Saturday, December 15, 2012

2012 Review

We got out for a little "fly about" this weekend. Only an hour touring the local area. We stayed low, below 2000', which is quite unusual for me. I wanted to enjoy following some of the roads I travel out near Skippack and Blue Bell. Although the visibility wasn't great I did spot some interesting towers out that way, some rising over 1500'. Sally and I decided to climb up to a more comfortable 2500' for the ride home.

Gary inspired me. Over at his blog he posted a summary of his flying accomplishments for the year. I decided to steal a page from his book and try something similar here. I used Zululog to compile this data:

A nice trend in Total Time. Just over 50 hours for the flight out west. The numbers are still good even without that trip. I feel that I'm getting good use from this little two-place VFR airplane.

Good cross country time. Sally is a comfortable ride on a long distance and can definitely fly longer than I can. The seats are comfortable, the glass panel is great and I love the autopilot. Another good trend. We added about 30 new airports to our list this year.

I was surprised to find this number roughly equal. Obviously this year I flew more flights out of the local area, but I enjoy just going out to the airport an exercising the process. My target is about once a week, if the beautiful Pennsylvania weather will let me.

This one surprised me, less landings this year. I love to stay in the pattern and shoot landings. That encompasses nearly every element of flight. The convenience of Butter Valley lets me escape with even the shortest bit of notice, and those escapes usually find me in a landing pattern at a local airport. Obviously I'll have to make a better effort on this category next year.

Friday, December 7, 2012


Gray. The weather in the Northeast this time is year is usually gray, dismal, with misty rain (or worse, snow). But not always.

The weather reports (METARs) from the surrounding airports were good. Visibility was over 10 miles, ceilings unlimited (CAVU) and most important for me, the winds were light. I finished up my latest word.docx and headed over to Butter Valley for an extended lunch break.

I had seen a "where is it" photo on Facebook showing a beautiful fall picture of an airport surrounded by lakes and was surprised to find it was Andover-Aeroflex just over the Delaware River. Plus it was another airport that shared 122.8 CTAF with Butter Valley. I had heard traffic calls from there and wondered what the airport looked like. AOPA Flight Planner said it was just over the 50 miles that defines a cross country flight. I decided to check it out for myself.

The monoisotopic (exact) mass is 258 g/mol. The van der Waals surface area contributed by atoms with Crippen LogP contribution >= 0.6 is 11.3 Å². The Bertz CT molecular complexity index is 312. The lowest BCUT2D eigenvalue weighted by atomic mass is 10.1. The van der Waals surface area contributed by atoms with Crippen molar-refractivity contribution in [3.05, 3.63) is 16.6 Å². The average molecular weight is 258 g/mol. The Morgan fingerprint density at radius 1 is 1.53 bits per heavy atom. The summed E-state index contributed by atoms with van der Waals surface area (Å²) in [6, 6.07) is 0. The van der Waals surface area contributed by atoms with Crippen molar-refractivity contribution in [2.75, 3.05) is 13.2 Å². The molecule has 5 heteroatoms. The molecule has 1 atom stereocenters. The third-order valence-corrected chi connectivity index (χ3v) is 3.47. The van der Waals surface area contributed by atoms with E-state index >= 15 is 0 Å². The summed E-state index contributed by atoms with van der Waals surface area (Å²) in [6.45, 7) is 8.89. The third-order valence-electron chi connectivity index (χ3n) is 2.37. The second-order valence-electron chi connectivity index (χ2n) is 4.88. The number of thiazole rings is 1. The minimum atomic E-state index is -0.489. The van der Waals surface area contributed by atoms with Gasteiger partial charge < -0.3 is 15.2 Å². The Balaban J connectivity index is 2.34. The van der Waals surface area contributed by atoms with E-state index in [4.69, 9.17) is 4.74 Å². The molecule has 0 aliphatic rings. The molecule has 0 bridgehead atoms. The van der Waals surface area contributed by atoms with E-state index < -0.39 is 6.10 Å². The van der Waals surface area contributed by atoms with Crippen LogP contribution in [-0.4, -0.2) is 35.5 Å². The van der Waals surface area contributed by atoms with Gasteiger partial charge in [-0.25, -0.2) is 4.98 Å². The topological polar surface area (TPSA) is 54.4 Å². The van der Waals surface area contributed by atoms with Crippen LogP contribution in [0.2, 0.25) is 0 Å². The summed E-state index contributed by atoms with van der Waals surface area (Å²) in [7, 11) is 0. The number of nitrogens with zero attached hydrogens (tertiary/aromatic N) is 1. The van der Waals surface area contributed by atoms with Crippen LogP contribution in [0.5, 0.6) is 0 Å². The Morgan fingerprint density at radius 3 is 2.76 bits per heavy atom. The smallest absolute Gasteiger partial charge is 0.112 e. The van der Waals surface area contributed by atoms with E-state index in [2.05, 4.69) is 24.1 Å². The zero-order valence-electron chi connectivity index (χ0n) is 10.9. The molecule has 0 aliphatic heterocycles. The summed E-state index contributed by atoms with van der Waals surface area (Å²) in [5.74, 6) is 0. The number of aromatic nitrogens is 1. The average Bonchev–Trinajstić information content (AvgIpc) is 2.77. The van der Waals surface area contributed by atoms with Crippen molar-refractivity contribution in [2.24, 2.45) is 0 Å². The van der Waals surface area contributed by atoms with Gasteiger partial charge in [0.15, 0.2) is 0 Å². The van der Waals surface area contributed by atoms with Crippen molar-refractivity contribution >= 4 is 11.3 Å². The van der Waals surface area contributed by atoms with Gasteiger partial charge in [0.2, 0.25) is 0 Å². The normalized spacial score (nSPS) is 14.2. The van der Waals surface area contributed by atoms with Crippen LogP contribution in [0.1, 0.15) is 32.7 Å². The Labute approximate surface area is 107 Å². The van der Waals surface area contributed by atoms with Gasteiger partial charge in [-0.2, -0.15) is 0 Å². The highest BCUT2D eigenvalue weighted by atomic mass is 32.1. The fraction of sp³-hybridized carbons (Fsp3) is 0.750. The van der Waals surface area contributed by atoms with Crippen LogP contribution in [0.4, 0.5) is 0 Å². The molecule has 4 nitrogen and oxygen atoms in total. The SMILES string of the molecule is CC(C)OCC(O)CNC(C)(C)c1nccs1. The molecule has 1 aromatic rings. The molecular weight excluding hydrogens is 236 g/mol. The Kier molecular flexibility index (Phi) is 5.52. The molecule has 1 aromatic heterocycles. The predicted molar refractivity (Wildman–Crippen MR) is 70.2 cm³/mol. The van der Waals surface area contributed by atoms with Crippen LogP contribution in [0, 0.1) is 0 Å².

Two 5 gallon jugs filled with 93 octane from the local Sunoco had to be put in the tanks first. When I drove up Harry's door was open and he was working on the old Cessna fuselage as Ralph watched him prepare the surface for new paint. We talked about my trip out west, complained about politics, and generally discussed the weather and other pilot talk. The three of us agreed it was a good day to fly.

Sally only had about five gallons in each side already so the extra ten was a good idea. I have started burping her AFTER each flight, so now it only took a few props to get that satisfying gurgle. Oil is clean and just below the full line on the stick. I took some time to clean the canopy before I pulled her out of the barn. It was cold, about 45F so I was glad to have the oil cooler baffle installed. Patrick told me not to use the one for the radiator, so that one is stored in one of the workbench drawers.

Smooth start, easy run up, she lept off the ground and climbed quickly to 3500'.  The airfoil just loves the cold air. I flew over Quakertown to keep southeast of the Allentown Class C airspace. I dialed in Solberg VOR to use a radial as my midpoint check and enjoyed searching for airports along the way. Clean crisp CLEAR air, I could see New York City and Philadelphia at the same time.

A Huey Helo was practicing water drops. He announced his position when I made my initial call, I got him in sight as I approached on an extended left base for a 3 mile final. What a beautiful little airport. A smooth landing and off at the first taxi way, I was followed by a pretty Cub as I made my way back to the runway. The Huey said he would wait for me, but I responded I would rather sit and watch the show. When he finished his drop I took the runway and began my roll. (Remember, wake turbulence!)

The return trip was equally beautiful, I enjoyed passing over I78 (frequently traveled) and eventually 309 at Quakertown. Another nice landing at home field and back to the barn. This afternoon adventure took 1.5 on the Hobbs plus another hour on the ground. Not too bad.